Objects characteristic of early Nile cultures, palettes also appear in the Near East as imports or local imitations. Traces of dyes indicate that they were used to grind and mix mineral pigments. Ocher, malachite, galena, pyrolusite, and hematite were ground and then mixed with resins, oils, and fats. The mixtures were used as body paints and cosmetics; powdered ocher was used to tint ceramic vessels, and in a funeral context it was sprinkled in grave pits or used to paint certain containers for human remains.

Typologically, the origin of palettes is in Late Paleolithic grinders. In the Early Khartoum period (7400–4900 BCE), flat gneiss plates were also used for grinding ocher. In the Early Khartoum Neolithic (4900–3800 BCE), round, oval, and nearly rectangular palettes of sandstone, diorite, and porphyry appear in elite burials and in settlements. Similar objects have been found in sites of the Late Khartoum Neolithic (3800–2700 BCE). Farther to the north, sandstone palettes stained with ocher appear in Epipaleolithic cultures (e.g., Abkan, Elkabien).

Palettes reached their zenith of popularity in the Egyptian Predynastic period; they are especially common in the South, though the oldest examples come from the North. In Faiyum A, several shapeless or roughly oval limestone and diorite palettes have been found. A shield-shaped palette and several fragments in siltstone, basalt, and granite come from Merimde. El-Omari has provided two examples of calcite palettes, one tetragonal and one oval. Several Upper Egyptian rhomboid or rectangular palettes of siltstone—one ornamented with a schematic drawing that may be a dog—are known from Maadi; tetragonal or unshaped local palettes of limestone are infrequent; some have schematic representations of unidentifiable animals or geometric patterns.

Most Upper Egyptian palettes were found in men's, women's, and children's graves, frequently near the face of the deceased. In Southern cultures, the five oldest examples come from Tasa (limestone or calcite [Egyptian alabaster], in geometric shapes). During the Badari culture, siltstone (earlier labeled as schist) becomes the dominant material, and two types of palettes occur: one is rectangular, with the long sides straight or slightly convex, and the short sides concave or with triangular indentation; the other is oval-pointed, sometimes with incisions on the points.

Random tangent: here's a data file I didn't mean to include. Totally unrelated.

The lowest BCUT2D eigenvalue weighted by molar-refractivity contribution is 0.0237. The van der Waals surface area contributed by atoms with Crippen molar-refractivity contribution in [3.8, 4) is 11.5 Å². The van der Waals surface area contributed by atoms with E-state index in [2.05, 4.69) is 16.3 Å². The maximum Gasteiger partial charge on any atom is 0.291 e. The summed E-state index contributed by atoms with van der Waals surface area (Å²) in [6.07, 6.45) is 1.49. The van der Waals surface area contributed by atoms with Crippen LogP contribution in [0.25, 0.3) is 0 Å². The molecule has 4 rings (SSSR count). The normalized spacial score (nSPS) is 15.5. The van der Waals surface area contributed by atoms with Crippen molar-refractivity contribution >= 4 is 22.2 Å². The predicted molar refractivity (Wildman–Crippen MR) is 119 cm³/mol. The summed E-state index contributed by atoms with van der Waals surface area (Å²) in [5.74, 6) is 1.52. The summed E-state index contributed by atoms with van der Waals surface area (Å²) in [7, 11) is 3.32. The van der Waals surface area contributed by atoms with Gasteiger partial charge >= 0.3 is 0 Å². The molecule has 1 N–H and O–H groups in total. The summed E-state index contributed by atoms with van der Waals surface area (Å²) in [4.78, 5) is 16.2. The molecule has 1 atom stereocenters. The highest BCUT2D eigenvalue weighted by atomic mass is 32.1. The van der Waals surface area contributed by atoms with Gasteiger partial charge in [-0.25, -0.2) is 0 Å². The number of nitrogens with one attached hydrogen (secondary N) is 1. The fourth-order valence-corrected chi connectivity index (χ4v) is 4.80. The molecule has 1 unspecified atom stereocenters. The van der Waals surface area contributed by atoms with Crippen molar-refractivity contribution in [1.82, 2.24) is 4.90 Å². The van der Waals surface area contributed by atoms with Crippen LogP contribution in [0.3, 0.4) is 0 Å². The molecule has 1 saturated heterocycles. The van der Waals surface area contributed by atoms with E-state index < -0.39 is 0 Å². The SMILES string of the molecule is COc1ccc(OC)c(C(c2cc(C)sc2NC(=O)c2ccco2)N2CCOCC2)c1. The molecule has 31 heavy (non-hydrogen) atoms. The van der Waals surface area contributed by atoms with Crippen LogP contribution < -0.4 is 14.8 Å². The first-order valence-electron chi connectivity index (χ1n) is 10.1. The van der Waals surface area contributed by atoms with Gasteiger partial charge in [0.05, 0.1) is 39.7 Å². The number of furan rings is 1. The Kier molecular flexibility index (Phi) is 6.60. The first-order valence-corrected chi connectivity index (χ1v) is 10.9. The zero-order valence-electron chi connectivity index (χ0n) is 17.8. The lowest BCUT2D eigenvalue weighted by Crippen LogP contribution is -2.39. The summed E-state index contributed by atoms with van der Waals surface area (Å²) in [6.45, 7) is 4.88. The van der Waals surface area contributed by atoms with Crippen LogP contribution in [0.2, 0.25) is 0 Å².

Palettes are common in the Nubian A-Group and above all in the Naqada culture. Typological and chronological development is similar in both. The Naqada I phase is characterized by rhomboid palettes. Some are decorated on the top with stylized birds or horns; others are ornamented with schematically outlined, engraved animal figures (e.g., a crocodile or an elephant), or with signs (harpoon, horns) reminiscent of the later so-called nome standards. The most beautiful is the Stockholm Palette, decorated with a representation of a hippopotamus hunt: a man in a small boat, and before him a hippopotamus, joined to the hunter by a broken line, symbolizing the harpoon rope; behind appear other animals (hippopotamus, two herbivores). Toward the end of Naqada I (Phase Ic) there appear zoomorphic palettes: fish, tortoises, and the “pelta-shaped”—in fact, a stylized representation of a boat, with the ends sometimes modeled into schematic bird heads.

During the Naqada II phase, the rhomboid palettes decrease, though examples still occur. Shield-shaped palettes are popular. Pelta-shaped and zoomorphic (fish, tortoise, elephant, hippopotamus, ram, horned animals) continue to occur. A particular subgroup comprises waterfowl. Birds or bird heads often decorate the tops of palettes, especially those that are shield-shaped. On these, there also occur signs (“Min's emblem” on the el-Amra Palette), figures (a stylized cow's head and five stars on the el-Gerzeh Palette), and scenes. One of the oldest (Phase IIc) decorated with a relief is the Manchester Palette, depicting a man stalking a flock of ostriches. The identical shapes of the man's and the birds' heads may indicate that a masked hunter is depicted, and that the palette is associated with hunting magic.